During the New Deal, Eleanor Roosevelt redefined the role of first lady and Frances Perkins broke ground as the first woman in the cabinet. And then there was Marguerite LeHand, whose official position was personal secretary to the president, Franklin D. Roosevelt.
But a new book, Kathryn Smith’s “The Gatekeeper: Missy LeHand, FDR, and the Untold Story of the Partnership That Defined a Presidency,” and the private letters and other documents on which it is in part based, reveal that LeHand’s unceremonious title masked the outsize role she played. (Just like Perkins, she was a secretary, as most people understand the job title, in name only.)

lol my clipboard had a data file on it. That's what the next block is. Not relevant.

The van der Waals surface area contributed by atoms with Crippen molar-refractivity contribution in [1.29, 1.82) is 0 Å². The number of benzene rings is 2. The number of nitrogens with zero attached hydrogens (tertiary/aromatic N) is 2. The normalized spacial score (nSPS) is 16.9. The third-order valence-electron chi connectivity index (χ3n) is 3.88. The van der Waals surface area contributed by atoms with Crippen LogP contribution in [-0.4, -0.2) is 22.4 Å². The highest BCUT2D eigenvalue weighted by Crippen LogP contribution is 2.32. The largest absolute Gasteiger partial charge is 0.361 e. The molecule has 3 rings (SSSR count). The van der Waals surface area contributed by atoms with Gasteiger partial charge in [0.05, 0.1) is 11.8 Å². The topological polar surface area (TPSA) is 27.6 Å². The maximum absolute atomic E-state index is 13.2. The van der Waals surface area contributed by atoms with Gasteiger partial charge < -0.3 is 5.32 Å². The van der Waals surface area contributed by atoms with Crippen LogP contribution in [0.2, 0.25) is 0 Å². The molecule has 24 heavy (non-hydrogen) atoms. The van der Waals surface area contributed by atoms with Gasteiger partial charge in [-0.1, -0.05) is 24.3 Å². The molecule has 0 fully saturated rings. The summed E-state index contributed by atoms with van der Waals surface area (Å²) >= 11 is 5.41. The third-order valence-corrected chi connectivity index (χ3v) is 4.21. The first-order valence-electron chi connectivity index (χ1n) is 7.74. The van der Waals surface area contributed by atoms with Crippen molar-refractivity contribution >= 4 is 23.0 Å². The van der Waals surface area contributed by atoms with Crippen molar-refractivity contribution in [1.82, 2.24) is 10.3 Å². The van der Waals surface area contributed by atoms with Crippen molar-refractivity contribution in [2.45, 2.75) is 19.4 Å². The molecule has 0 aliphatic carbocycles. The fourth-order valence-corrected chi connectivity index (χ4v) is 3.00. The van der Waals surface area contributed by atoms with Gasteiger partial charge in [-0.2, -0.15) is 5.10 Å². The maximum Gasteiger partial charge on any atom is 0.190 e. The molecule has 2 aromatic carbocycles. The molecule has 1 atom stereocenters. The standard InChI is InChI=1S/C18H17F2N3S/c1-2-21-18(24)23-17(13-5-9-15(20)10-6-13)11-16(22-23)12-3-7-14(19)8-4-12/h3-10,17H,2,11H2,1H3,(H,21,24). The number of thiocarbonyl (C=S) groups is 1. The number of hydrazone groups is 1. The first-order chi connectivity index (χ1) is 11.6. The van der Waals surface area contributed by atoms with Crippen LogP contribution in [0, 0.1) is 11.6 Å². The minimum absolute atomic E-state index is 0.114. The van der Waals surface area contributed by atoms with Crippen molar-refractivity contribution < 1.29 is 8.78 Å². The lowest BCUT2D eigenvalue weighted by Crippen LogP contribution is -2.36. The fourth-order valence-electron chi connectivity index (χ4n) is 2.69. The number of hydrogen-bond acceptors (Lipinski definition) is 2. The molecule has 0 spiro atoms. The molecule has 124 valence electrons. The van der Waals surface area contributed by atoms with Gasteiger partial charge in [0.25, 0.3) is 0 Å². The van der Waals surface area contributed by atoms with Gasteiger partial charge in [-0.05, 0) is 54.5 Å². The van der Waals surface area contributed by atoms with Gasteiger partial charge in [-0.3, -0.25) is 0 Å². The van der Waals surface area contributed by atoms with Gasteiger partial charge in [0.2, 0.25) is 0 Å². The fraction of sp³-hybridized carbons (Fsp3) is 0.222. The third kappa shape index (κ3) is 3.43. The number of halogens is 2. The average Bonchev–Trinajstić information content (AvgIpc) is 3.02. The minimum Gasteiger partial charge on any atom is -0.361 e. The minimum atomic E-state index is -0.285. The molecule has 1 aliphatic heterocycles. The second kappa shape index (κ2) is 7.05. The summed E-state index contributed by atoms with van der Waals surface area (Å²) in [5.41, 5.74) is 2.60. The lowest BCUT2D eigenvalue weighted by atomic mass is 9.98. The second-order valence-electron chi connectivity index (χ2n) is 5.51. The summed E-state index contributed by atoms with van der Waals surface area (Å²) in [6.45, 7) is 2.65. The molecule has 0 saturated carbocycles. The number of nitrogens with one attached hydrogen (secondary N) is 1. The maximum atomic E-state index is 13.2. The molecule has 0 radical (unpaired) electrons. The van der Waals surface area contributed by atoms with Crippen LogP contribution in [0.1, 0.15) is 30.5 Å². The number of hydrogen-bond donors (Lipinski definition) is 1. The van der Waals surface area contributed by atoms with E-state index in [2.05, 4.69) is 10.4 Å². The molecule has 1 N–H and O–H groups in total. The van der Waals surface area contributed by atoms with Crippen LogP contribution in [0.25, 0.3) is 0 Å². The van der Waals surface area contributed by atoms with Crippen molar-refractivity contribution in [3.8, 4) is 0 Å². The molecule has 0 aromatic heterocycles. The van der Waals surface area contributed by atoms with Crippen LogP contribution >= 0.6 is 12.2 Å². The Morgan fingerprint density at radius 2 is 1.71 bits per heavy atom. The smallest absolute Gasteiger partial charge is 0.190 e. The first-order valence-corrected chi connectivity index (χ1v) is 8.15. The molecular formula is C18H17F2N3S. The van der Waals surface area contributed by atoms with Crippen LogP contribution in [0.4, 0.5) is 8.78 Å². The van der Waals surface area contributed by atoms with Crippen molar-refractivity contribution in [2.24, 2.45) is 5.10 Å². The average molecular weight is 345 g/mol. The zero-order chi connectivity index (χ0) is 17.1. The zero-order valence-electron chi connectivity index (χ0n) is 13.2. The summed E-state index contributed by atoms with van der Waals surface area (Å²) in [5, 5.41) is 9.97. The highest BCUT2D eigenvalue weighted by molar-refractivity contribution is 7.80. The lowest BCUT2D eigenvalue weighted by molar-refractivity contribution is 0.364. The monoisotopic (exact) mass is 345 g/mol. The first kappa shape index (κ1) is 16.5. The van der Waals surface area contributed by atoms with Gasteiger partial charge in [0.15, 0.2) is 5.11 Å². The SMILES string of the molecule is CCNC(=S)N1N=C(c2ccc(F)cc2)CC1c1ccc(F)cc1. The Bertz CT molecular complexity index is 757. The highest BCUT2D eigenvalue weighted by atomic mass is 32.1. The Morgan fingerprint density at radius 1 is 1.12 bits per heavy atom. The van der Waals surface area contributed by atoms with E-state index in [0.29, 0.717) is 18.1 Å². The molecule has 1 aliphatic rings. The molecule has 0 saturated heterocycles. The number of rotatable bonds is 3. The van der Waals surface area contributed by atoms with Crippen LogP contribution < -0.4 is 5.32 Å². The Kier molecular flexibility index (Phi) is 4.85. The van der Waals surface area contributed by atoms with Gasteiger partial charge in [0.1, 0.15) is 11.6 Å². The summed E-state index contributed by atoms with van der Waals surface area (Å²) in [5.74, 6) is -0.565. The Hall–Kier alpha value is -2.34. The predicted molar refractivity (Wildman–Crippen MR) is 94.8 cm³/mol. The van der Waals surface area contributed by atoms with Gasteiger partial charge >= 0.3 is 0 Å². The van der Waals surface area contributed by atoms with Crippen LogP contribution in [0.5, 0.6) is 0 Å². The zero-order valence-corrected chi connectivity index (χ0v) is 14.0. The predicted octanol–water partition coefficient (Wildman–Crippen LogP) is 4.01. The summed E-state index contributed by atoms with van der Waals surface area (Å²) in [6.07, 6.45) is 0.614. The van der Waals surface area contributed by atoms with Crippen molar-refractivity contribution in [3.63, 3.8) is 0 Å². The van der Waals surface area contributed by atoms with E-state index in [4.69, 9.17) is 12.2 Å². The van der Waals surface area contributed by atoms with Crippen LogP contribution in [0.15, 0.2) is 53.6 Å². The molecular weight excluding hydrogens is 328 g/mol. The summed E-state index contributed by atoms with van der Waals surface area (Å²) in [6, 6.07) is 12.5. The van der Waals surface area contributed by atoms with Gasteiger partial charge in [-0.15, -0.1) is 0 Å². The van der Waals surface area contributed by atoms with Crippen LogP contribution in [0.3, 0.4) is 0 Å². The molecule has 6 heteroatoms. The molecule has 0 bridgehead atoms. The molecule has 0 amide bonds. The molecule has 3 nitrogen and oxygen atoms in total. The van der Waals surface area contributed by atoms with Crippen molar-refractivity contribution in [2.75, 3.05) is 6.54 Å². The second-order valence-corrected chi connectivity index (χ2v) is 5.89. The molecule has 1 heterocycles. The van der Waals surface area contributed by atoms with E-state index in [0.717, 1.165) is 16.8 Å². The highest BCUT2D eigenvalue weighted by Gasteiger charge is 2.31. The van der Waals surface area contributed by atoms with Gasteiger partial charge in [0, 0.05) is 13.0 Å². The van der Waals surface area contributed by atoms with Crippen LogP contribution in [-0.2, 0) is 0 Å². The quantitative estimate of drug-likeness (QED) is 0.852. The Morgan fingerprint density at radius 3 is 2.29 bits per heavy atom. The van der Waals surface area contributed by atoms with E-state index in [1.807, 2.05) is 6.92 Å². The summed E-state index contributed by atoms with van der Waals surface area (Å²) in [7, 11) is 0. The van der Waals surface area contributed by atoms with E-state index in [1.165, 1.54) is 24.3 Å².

LeHand was also Roosevelt’s companion, confidante, adviser and hostess at the White House and at Warm Springs, in Georgia. She counseled him on cabinet and court appointments and was the only staff member who referred to him as “F.D.” She also, at times, had the sole authority to forward a call at night to his bedroom, as she did when her fiancé, Ambassador William C. Bullitt Jr., telephoned from Europe in 1939 to report that Germany had invaded Poland.
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